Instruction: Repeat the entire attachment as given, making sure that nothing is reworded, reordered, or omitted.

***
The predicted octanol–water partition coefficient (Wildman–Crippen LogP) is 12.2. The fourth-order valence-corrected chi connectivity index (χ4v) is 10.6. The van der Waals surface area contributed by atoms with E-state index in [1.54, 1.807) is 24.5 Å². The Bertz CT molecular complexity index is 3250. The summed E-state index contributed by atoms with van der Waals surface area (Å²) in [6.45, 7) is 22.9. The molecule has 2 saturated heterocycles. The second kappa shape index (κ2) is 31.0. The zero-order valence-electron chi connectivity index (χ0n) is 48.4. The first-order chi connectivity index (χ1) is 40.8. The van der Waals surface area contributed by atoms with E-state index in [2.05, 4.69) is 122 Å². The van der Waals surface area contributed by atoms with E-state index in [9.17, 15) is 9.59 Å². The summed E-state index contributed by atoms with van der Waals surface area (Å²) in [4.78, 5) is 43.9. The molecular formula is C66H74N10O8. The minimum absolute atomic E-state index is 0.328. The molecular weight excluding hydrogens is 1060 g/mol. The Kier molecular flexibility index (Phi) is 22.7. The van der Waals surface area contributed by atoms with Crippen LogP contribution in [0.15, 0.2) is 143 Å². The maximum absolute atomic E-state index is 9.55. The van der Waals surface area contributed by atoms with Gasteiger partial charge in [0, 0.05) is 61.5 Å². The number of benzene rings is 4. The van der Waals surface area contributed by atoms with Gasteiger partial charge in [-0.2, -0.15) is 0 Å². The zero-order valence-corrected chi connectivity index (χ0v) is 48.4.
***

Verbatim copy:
The predicted octanol–water partition coefficient (Wildman–Crippen LogP) is 12.2. The fourth-order valence-corrected chi connectivity index (χ4v) is 10.6. The van der Waals surface area contributed by atoms with E-state index in [1.54, 1.807) is 24.5 Å². The Bertz CT molecular complexity index is 3250. The summed E-state index contributed by atoms with van der Waals surface area (Å²) in [6.45, 7) is 22.9. The molecule has 2 saturated heterocycles. The second kappa shape index (κ2) is 31.0. The zero-order valence-electron chi connectivity index (χ0n) is 48.4. The first-order chi connectivity index (χ1) is 40.8. The van der Waals surface area contributed by atoms with E-state index in [2.05, 4.69) is 122 Å². The van der Waals surface area contributed by atoms with E-state index in [9.17, 15) is 9.59 Å². The summed E-state index contributed by atoms with van der Waals surface area (Å²) in [4.78, 5) is 43.9. The molecular formula is C66H74N10O8. The minimum absolute atomic E-state index is 0.328. The molecular weight excluding hydrogens is 1060 g/mol. The Kier molecular flexibility index (Phi) is 22.7. The van der Waals surface area contributed by atoms with Crippen LogP contribution in [0.15, 0.2) is 143 Å². The maximum absolute atomic E-state index is 9.55. The van der Waals surface area contributed by atoms with Gasteiger partial charge in [0, 0.05) is 61.5 Å². The number of benzene rings is 4. The van der Waals surface area contributed by atoms with Gasteiger partial charge in [-0.2, -0.15) is 0 Å². The zero-order valence-corrected chi connectivity index (χ0v) is 48.4.